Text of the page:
Intellectual Property and Marketing
Patent protection spurs innovation by raising the rewards for research, but it usually results in less desirable allocations after the innovation has been discovered. In effect, patents reward inventors with inefficient monopoly power. However, previous analysis of intellectual property has focused only on the costs patents impose by restricting price-competition. We analyze the potentially important but overlooked role played by competition on dimensions other than price. Compared to a patent monopoly, competitive firms may engage in inefficient levels of non-price competition -- such as marketing -- when these activities confer benefits on competitors. Patent monopolies may thus price less efficiently, but market more efficiently than competitive firms. We measure the empirical importance of this issue, using patent-expiration data for the US pharmaceutical industry from 1990 to 2003. Contrary to what is predicted by price competition alone, we find that patent expirations actually have a negative effect on output for the first year after expiration. This results from the reduction in marketing effort, which offsets the reduction in price. The short-run decline in output costs consumers at least $400,000 per month, for each drug. In the long-run, however, expirations do raise output, but the value of expiration to consumers is about 15% lower than would be predicted by a model that considers price-competition alone, without marketing effort. The non-standard effects introduced by non-price competition alter the analysis of patents' welfare effects.
|Date of creation:||Oct 2006|
|Date of revision:|
|Note:||AG HC HE|
|Contact details of provider:|| Postal: National Bureau of Economic Research, 1050 Massachusetts Avenue Cambridge, MA 02138, U.S.A.|
Web page: http://www.nber.org
More information through EDIRC
Please report citation or reference errors to , or , if you are the registered author of the cited work, log in to your RePEc Author Service profile, click on "citations" and make appropriate adjustments.:
- Gary S. Becker & Kevin M. Murphy, 1993. "A Simple Theory of Advertising as a Good or Bad," The Quarterly Journal of Economics, Oxford University Press, vol. 108(4), pages 941-964.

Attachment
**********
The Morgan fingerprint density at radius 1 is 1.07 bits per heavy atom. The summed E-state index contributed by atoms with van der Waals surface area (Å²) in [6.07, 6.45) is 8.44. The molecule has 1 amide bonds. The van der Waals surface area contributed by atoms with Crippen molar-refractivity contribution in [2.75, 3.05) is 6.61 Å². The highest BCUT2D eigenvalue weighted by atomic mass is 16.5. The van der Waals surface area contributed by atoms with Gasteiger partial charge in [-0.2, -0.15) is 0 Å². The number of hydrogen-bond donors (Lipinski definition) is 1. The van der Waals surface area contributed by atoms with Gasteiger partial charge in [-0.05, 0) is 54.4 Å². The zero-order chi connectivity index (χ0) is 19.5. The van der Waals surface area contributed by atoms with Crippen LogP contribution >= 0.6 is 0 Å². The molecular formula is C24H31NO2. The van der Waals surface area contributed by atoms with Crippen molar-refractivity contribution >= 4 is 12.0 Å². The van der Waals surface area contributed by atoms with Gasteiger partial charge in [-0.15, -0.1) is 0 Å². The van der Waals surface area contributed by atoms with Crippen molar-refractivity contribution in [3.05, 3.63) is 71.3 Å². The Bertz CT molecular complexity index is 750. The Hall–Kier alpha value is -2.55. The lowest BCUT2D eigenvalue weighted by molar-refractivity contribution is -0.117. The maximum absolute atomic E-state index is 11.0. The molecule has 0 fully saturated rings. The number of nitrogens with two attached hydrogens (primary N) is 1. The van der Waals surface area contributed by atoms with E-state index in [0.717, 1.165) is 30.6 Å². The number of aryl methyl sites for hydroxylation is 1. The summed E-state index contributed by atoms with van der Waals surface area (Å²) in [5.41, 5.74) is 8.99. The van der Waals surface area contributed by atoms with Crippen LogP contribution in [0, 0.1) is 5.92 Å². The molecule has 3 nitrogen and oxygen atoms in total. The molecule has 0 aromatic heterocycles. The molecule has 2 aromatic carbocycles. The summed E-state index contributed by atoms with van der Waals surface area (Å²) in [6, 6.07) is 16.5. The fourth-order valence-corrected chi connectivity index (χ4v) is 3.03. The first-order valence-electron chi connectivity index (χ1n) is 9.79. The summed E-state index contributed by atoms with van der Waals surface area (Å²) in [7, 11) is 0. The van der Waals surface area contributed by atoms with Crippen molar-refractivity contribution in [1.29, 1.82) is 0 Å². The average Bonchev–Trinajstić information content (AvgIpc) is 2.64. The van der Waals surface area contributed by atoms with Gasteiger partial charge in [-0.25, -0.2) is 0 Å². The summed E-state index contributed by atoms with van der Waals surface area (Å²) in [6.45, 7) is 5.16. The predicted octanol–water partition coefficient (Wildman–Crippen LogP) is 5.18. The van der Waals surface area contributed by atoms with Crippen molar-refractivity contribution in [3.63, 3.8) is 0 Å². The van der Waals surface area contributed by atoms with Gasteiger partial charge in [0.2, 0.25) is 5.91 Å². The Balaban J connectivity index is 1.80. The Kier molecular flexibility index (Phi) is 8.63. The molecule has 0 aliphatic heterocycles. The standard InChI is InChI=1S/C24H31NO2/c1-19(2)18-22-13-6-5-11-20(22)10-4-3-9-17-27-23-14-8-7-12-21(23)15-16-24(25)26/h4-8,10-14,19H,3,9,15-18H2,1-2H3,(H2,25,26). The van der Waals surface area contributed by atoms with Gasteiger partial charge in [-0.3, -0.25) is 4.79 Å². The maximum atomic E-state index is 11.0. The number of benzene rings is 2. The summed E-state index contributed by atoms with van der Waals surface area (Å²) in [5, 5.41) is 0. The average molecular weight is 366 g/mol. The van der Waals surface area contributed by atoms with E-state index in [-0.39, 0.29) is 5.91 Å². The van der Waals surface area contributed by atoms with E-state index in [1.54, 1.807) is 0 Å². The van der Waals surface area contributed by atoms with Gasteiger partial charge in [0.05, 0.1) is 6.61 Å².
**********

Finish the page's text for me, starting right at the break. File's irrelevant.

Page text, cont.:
- Carl Shapiro, 1982. "Consumer Information, Product Quality, and Seller Reputation," Bell Journal of Economics, The RAND Corporation, vol. 13(1), pages 20-35, Spring.
- Bhattacharya, Jayanta & Vogt, William B, 2003. "A Simple Model of Pharmaceutical Price Dynamics," Journal of Law and Economics, University of Chicago Press, vol. 46(2), pages 599-626, October.
- Judd, Kenneth L, 1985. "On the Performance of Patents," Econometrica, Econometric Society, vol. 53(3), pages 567-85, May.
- Bagwell, Kyle, 2007. "The Economic Analysis of Advertising," Handbook of Industrial Organization, Elsevier.
- Horstmann, Ignatius & MacDonald, Glenn M & Slivinski, Alan, 1985. "Patents as Information Transfer Mechanisms: To Patent or (Maybe) Not to Patent," Journal of Political Economy, University of Chicago Press, vol. 93(5), pages 837-58, October.
- Glenn C. Loury, 1979. "Market Structure and Innovation," The Quarterly Journal of Economics, Oxford University Press, vol. 93(3), pages 395-410.
- Klemperer, Paul, 1990.
"How Broad Should the Scope of Patent Protection Be?,"
CEPR Discussion Papers
392, C.E.P.R. Discussion Papers.
- Paul Klemperer, 1990. "How Broad Should the Scope of Patent Protection Be?," RAND Journal of Economics, The RAND Corporation, vol. 21(1), pages 113-130, Spring.
- Wright, Brian Davern, 1983. "The Economics of Invention Incentives: Patents, Prizes, and Research Contracts," American Economic Review, American Economic Association, vol. 73(4), pages 691-707, September.
- Nancy T. Gallini, 1992. "Patent Policy and Costly Imitation," RAND Journal of Economics, The RAND Corporation, vol. 23(1), pages 52-63, Spring.
When requesting a correction, please mention this item's handle: RePEc:nbr:nberwo:12577. See general information about how to correct material in RePEc.
For technical questions regarding this item, or to correct its authors, title, abstract, bibliographic or download information, contact: ()
If references are entirely missing, you can add them using this form.